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Conservatives: SCOTUS Pick More Important Than Senate Majority

Conservatives: SCOTUS Pick More Important Than Senate Majority

By    |   Monday, 22 February 2016 10:44 AM

Conservatives are bluntly warning the Senate against holding Supreme Court nomination hearings, saying it would be "tone deaf" and enflame already angry voters.

According to The Hill, conservatives say blocking President Barack Obama's high court pick is worth the risk even if Democrats retaliate and bring the Senate's work to a halt.

"I would rank having a conservative justice as more important than having the majority in the Senate,” David Bozell, president of For America, a conservative advocacy group, tells The Hill.

"God knows this Republican majority in the Senate hasn’t done much anyway for conservatism, period. If you look at some of the conservative movement’s successes, it’s in large part due to the court doing some decent things and making some good decisions."

Mike Farris, chairman of the Home School Legal Defense Association, agrees, saying "the issues that are of great concern to the conservative movement have all been decided by the Supreme Court," including Second Amendment rights, marriage and abortion.

"People who argue that the Republicans should play footsy with President Obama and the Democrats on this Supreme Court opening are the same types of people who are simply tone deaf to the political moment we’re experiencing," the American Conservative Union's chairman, Matt Schlapp, tells The Hill.

"The Senate should be more important to hold onto, but unfortunately with runaway interventionist court, the Supreme Court" might be more important, he said.

Still, President Obama this week set out on a quest to put his third justice on the Supreme Court, hoping to overcome solid Republican opposition and difficult election-year politics in what likely will be the last major battle of his tenure.


Obama faces a Republican leadership that appears united in opposing his decision to fill the seat as well as a crop of Republicans facing re-election who have lined up behind their leaders.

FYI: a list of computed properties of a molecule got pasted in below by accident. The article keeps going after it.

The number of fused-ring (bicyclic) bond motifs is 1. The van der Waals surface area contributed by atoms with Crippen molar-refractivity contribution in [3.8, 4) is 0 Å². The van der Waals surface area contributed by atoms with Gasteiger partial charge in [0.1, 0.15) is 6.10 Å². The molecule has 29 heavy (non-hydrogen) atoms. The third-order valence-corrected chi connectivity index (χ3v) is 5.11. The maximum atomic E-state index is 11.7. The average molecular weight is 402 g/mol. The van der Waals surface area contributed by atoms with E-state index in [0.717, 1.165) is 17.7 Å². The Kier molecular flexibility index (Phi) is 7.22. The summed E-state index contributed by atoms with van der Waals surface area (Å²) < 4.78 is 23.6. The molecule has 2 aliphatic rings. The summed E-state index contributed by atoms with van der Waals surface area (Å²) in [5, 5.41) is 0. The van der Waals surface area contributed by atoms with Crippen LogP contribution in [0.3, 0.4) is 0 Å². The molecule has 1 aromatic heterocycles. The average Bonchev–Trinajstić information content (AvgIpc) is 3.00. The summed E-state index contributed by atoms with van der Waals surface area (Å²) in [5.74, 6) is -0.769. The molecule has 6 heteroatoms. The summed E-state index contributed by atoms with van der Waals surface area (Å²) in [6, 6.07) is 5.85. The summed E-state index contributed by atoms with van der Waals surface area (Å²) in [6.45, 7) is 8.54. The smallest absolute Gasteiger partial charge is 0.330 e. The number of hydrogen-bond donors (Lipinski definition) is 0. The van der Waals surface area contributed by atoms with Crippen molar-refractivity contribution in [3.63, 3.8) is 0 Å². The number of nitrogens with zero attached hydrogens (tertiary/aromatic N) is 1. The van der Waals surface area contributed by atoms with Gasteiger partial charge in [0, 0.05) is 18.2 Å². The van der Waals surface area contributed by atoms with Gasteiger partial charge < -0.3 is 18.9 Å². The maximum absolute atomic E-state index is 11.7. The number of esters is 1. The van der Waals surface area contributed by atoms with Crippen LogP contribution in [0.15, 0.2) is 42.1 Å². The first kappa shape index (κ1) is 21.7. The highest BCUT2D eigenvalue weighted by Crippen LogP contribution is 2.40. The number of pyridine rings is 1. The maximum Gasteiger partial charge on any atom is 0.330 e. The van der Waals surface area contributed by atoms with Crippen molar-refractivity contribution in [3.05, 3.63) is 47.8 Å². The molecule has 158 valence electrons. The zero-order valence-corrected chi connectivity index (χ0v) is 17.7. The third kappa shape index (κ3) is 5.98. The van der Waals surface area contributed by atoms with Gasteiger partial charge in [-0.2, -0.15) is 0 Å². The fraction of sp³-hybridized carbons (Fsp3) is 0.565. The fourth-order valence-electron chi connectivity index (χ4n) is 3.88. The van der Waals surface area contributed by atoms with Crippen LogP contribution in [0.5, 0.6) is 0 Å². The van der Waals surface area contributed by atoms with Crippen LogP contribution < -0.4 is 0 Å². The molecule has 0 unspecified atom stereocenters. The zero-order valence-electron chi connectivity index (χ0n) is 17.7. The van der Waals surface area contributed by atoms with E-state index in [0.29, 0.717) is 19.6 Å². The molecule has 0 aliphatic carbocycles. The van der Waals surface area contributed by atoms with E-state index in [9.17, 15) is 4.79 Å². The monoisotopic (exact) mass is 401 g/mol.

Those vulnerable GOP senators are crucial to any White House strategy for filling the seat held by the late conservative Justice Antonin Scalia. Democrats would need 14 defections from GOP ranks to break a filibuster and confirm a nominee. So far, no GOP senator has indicated he or she is ready to vote for an Obama nominee.

The White House said Friday that Obama will move ahead. Obama on Thursday called key Senate leaders, including Majority Leader Mitch McConnell, R-Ky., and Judiciary Committee Chairman Charles Grassley, R-Iowa, part of the customary consultation once considered essential to laying the groundwork for a warm reception for an eventual nominee.

But the president did not appear to make much headway with the GOP leaders. Hours after the call, an op-ed penned by McConnell and Grassley was published in The Washington Post restating their case for why Obama should leave the job of naming a nominee to the next president.

"It is today the American people, rather than a lame-duck president whose priorities and policies they just rejected in the most-recent national election, who should be afforded the opportunity to replace Justice Scalia," McConnell and Grassley wrote.

Grassley's name on the piece signaled the Iowa chairman is now firmly in line with leadership. Earlier in the week, the chairman had suggested he might be open to holding hearings on an Obama nominee, a statement that buoyed Obama and his allies and confused the GOP message.

If Obama has any hope of winning, he'll need more than a muddled message.

Obama's hopes rest first on persuading Grassley to hold hearings in his committee. Then McConnell would have to agree to a vote by the full Senate, where the president would need 60 votes to break a filibuster.

The Hill notes vulnerable GOP senators in competitive re-election races are feeling the heat over the issue, including New Hampshire Sen. Kelly Ayotte, whom the Concord Monitor took to task for her "knee-jerk fashion” call for post-election confirmation hearings.

"Certainly there’s nervousness on the part of Republicans about what an absolute refusal to hold any hearings might do to GOP candidates in swing states," John Ullyot, a GOP aide and former senior Senate aide, tells The Hill.

"If Republicans hold hearings, that takes a lot of the pressure off their candidates in swing states who are in some cases in tough races."

The Associated Press contributed to this report.

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Conservatives are bluntly warning the Senate against holding Supreme Court nomination hearings, saying it would be "tone deaf" and enflame already angry voters.
Conservatives, SCOTUS, Obama, McConnell, Grassley, Senate
Monday, 22 February 2016 10:44 AM
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